- Aquatic Ecotoxicology
- OECD 202: Daphnia sp., Acute Immobilisation Test
- OECD 211: Daphnia magna Reproduction Test
- OECD 235: Chironomus sp., Acute Immobilisation Test
- OECD 218/219: Sediment-Water Chironomid Toxicity Test Using Spiked Sediment/Spiked Water
- OECD 233: Sediment-Water Chironomid Life-Cycle Toxicity Test Using Spiked Water or Spiked Sediment
- OECD 225: Sediment-water Lumbriculus Toxicity Test Using Spiked Sediment
- OECD 242: Potamopyrgus antipodarum Reproduction Test
- OECD 243: Lymnea stagnalis Reproduction Test
- OECD 203: Fish, Acute Toxicity Test
- OECD 215: Fish Juvenile Growth Study
- OECD 212: Fish, Short-term Toxicity Test on Embryo and Sac-fry Stages
- OECD 231: The Amphibian Metamorphosis Assay
- OECD 236: Fish Embryo Acute Toxicity Test
- OECD 210: Fish, Early-life Stage Toxicity Test
- OECD 229 Fish Short Term Reproduction Assay and OECD 230 21-day Fish Assay
- OECD 240 Medaka Extended One Generation Reproduction Test (MEOGRT)
- OECD 241: Larval Amphibian Growth and Development Assay
- OPPTS 850.1500: Fish Life Cycle Toxicity Test
- OÈCD 234 Fish sexual development test
- Storage Stability Studies
- OPPTS 830.6302, OPPTS 830.6303,and OPPTS 830.6304: Physical State, Colour and Odor at 20 °C and at 101.3 kPa
- EU A.1: Melting temperature/range
- EU A.2: Boiling temperature
- EU A.3: Relative density (liquids and solids)
- EU A.4: Vapour pressure
- EU A.5: Surface tension
- EU A.9: Flashpoint
- EU A.10: Flammability (solids)
- EU A.12: Flammability (contact with water)
- EU A.13: Pyrophoric properties of solids and liquids
- EU A.16: Relative self-ignition temperature for solids
- EU A.17: Oxidising properties
- OECD 114: Viscosity of Liquids
- Environmental Fate
- Terrestrial Ecotoxicology
- Non-target arthropod testing with the parasitic wasp (Aphidius rhopalosiphi)
- Non-target arthropod testing with the lacewing (Chrysoperla carnea)
- Non-target arthropod testing with the ladybird beetle (Coccinella septempunctata)
- Non-target arthropod testing with the predatory bug (Orius laevigatus)
- Non-target arthropod testing with the predatory mite (Typhlodromus pyri)
- Non-target arthropod testing with the rove beetle (Aleochara bilineata)
- Non-target arthropod testing with the carabid beetle (Poecilus cupreus)
- Non-target arthropod testing with the wolf spider (Pardosa spec.)
- OECD 213/214: Honey bees, Acute Oral and Acute Contact Toxicity Test
- Honeybee: Chronic Feeding Tests
- OECD 237: Honey Bee Larval Toxicity Test, Single Exposure
- Effects on Honey Bee Brood (Apis mellifera) - Brood Feeding Test -
- OECD Draft TG: Honey Bee Larval Toxicity Test, Repeated Exposure
- OECD 75: Honey Bee Brood Test under Semi-field conditions
- EPPO 170: Honey Bee Field Study – do plant protection products effect honey bee colonies?
- Acute Oral and Contact Toxicity to the Bumblebee, Bombus terrestris L.
- Ecological Modelling
- Quality Assurance
- Testing of Potential Endocrine Disruptors
- Aquatic Ecotoxicology
- Who we are
- Company history
- Sabrina Westphal
- Dr. Ralf Petto
- Sabine Haake-Thieser
- Dr. Melanie Lichtenberger
- Petra Daum
- Mareike Eggers
- Frank Ströhle
- Dr. Maria Meinerling
- Thomas Deierling
- Christiane Rutschmann-Fröhlich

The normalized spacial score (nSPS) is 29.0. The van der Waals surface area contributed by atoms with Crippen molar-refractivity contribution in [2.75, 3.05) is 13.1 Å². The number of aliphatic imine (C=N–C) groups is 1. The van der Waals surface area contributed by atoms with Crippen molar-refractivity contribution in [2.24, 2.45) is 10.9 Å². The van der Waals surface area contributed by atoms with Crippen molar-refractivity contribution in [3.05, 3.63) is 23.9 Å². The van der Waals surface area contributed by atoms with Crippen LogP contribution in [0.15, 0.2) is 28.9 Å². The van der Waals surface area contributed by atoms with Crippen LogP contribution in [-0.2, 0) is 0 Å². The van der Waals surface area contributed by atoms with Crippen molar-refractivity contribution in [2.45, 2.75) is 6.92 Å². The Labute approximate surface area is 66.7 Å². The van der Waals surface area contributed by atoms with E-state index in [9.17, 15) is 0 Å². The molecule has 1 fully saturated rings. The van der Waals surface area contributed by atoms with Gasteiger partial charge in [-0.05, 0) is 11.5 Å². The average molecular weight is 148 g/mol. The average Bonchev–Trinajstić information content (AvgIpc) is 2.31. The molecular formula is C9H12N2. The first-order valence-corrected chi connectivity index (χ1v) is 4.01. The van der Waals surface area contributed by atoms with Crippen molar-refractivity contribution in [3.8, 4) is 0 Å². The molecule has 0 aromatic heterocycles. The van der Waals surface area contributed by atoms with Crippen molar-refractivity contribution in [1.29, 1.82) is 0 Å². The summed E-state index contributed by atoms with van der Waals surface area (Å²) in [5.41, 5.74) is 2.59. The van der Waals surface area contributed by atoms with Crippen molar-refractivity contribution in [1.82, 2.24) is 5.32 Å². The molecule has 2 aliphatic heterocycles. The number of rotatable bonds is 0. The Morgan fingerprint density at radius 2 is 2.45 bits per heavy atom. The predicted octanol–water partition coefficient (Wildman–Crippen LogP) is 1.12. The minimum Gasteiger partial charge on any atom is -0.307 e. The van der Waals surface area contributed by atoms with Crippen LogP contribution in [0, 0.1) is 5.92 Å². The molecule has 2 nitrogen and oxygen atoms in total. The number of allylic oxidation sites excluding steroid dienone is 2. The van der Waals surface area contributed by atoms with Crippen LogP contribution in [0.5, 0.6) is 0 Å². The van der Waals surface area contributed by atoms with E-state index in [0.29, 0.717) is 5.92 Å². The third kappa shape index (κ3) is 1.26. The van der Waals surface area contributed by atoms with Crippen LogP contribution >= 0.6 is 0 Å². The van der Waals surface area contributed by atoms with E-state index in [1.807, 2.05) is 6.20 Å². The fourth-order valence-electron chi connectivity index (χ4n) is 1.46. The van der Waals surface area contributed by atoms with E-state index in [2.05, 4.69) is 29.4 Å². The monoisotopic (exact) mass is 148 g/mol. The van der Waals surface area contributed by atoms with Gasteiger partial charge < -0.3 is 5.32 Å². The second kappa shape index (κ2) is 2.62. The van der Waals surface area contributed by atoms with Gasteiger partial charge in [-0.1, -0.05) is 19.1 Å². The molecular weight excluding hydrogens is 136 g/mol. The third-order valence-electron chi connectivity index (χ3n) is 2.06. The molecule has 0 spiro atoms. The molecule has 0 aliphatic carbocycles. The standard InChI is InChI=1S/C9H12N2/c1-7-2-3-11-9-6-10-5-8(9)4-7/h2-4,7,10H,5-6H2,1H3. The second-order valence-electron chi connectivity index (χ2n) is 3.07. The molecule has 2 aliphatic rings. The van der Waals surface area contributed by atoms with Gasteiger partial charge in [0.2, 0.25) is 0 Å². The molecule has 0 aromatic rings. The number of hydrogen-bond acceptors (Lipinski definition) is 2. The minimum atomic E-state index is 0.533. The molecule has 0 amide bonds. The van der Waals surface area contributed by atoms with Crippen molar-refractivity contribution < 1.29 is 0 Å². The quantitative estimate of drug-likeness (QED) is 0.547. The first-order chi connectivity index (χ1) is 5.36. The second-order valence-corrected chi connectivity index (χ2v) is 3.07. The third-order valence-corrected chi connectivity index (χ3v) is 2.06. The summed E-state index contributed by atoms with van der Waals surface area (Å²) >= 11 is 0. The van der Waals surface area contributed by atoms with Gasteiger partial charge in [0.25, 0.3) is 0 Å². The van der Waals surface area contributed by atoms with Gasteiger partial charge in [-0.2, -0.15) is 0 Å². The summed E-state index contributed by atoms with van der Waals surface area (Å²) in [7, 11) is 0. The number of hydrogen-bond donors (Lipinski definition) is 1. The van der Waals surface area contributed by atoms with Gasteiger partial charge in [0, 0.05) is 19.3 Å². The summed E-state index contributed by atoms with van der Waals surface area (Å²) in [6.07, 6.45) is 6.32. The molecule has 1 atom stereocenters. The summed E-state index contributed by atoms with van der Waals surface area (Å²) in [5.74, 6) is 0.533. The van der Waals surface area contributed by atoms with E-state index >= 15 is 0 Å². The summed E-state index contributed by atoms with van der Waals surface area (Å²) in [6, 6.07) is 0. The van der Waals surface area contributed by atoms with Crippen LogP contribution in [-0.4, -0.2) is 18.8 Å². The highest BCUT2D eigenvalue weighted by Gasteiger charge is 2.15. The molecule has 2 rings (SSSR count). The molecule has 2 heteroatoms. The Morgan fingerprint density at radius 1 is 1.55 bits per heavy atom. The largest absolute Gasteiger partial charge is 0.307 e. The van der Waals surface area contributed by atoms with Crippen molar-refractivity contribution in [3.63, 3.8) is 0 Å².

- Dr. Mercedes Dragovits
- Jan Schostag
- Martina Schmalhorst
- Dr. Anja Meister-Werner
- Sabine Schwientek
- Henrike Moeller
- Christine Rushby
- Our Certificates
OECD 218/219: Sediment-Water Chironomid Toxicity Test Using Spiked Sediment/Spiked Water
Long-term studies with Chironimus species are required for the risk assessment of e.g. insect growth regulators and for active substances which absorb to and persist in sediments and additionally have a potential toxicity to invertebrates based on the results of previous acute studies.
The chronic Chironomus studies are performed following two different exposure scenarios:
- spiking of the water column to simulate a pesticide spray drift (OECD 219)
- spiking of the sediment to address risks from exposure to contaminated sediment, particularly if there is an accumulation of the compound in the sediment over time (OECD 218)
Chironomus species occur in aquatic habitats in high abundance and diversity. Larvae of these midges are typical sediment dwellers and an important prey for fish, the adults also for birds. Chironomus riparius is bred in a laboratory culture. Freshly laid egg masses are taken from the breeding culture 4 to 5 days before test start.
Course of the test
First instar larvae of Chironomus riparius are exposed to the test item for 28 days to assess the impact on full maturation of the larvae to adult midges. 20 first instar chironomid larvae per test beaker with at least 4 replicates (6 for the control) per test item concentration are exposed in a sediment-water system.
For the spiked water test design larvae are placed into the test beakers 24 hours before application of the test substance.
In case of the spiked sediment design, the sediment is spiked first and after a stabilisation period of 48 hours the larvae are introduced.
The concentrations of the test substance in the pore water, the overlying water, and the sediment are analysed at test start and test end. Additional analytical measurements during the test are possible if required. To confirm the sensitivity of the test system a toxic reference is tested once per year.
LOEC, NOEC, EC50 (EC20, EC10) for the total number of adults emerged (emergence rate) and the time to emergence (development rate). During the emergence period daily counts are performed and the sex of the adults is determined. The maximum exposure duration is 28 days.
Guidelines and literature
- OECD Guideline for the Testing of Chemicals 218: "Sediment-Water Chironomid Toxicity Test Using Spiked Sediment"
- OECD Guideline for the Testing of Chemicals 219: "Sediment-Water Chironomid Toxicity Test Using Spiked Water"